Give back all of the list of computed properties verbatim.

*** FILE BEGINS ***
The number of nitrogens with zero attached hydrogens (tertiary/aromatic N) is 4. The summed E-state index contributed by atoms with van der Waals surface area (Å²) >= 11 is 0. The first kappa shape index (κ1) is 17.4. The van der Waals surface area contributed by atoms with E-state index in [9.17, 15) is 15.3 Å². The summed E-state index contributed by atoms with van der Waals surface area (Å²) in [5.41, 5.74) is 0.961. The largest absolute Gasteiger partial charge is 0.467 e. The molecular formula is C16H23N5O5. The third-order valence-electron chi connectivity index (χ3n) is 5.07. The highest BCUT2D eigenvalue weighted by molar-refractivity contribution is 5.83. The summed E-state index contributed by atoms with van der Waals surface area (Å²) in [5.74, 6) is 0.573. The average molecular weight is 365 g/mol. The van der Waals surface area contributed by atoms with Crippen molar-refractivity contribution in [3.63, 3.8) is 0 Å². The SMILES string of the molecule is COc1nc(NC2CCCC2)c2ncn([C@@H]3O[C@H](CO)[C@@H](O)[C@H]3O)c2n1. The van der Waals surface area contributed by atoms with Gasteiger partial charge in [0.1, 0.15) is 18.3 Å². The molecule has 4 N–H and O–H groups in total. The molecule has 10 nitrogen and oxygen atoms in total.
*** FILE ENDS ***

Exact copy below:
The number of nitrogens with zero attached hydrogens (tertiary/aromatic N) is 4. The summed E-state index contributed by atoms with van der Waals surface area (Å²) >= 11 is 0. The first kappa shape index (κ1) is 17.4. The van der Waals surface area contributed by atoms with E-state index in [9.17, 15) is 15.3 Å². The summed E-state index contributed by atoms with van der Waals surface area (Å²) in [5.41, 5.74) is 0.961. The largest absolute Gasteiger partial charge is 0.467 e. The molecular formula is C16H23N5O5. The third-order valence-electron chi connectivity index (χ3n) is 5.07. The highest BCUT2D eigenvalue weighted by molar-refractivity contribution is 5.83. The summed E-state index contributed by atoms with van der Waals surface area (Å²) in [5.74, 6) is 0.573. The average molecular weight is 365 g/mol. The van der Waals surface area contributed by atoms with Crippen molar-refractivity contribution in [3.63, 3.8) is 0 Å². The SMILES string of the molecule is COc1nc(NC2CCCC2)c2ncn([C@@H]3O[C@H](CO)[C@@H](O)[C@H]3O)c2n1. The van der Waals surface area contributed by atoms with Gasteiger partial charge in [0.1, 0.15) is 18.3 Å². The molecule has 4 N–H and O–H groups in total. The molecule has 10 nitrogen and oxygen atoms in total.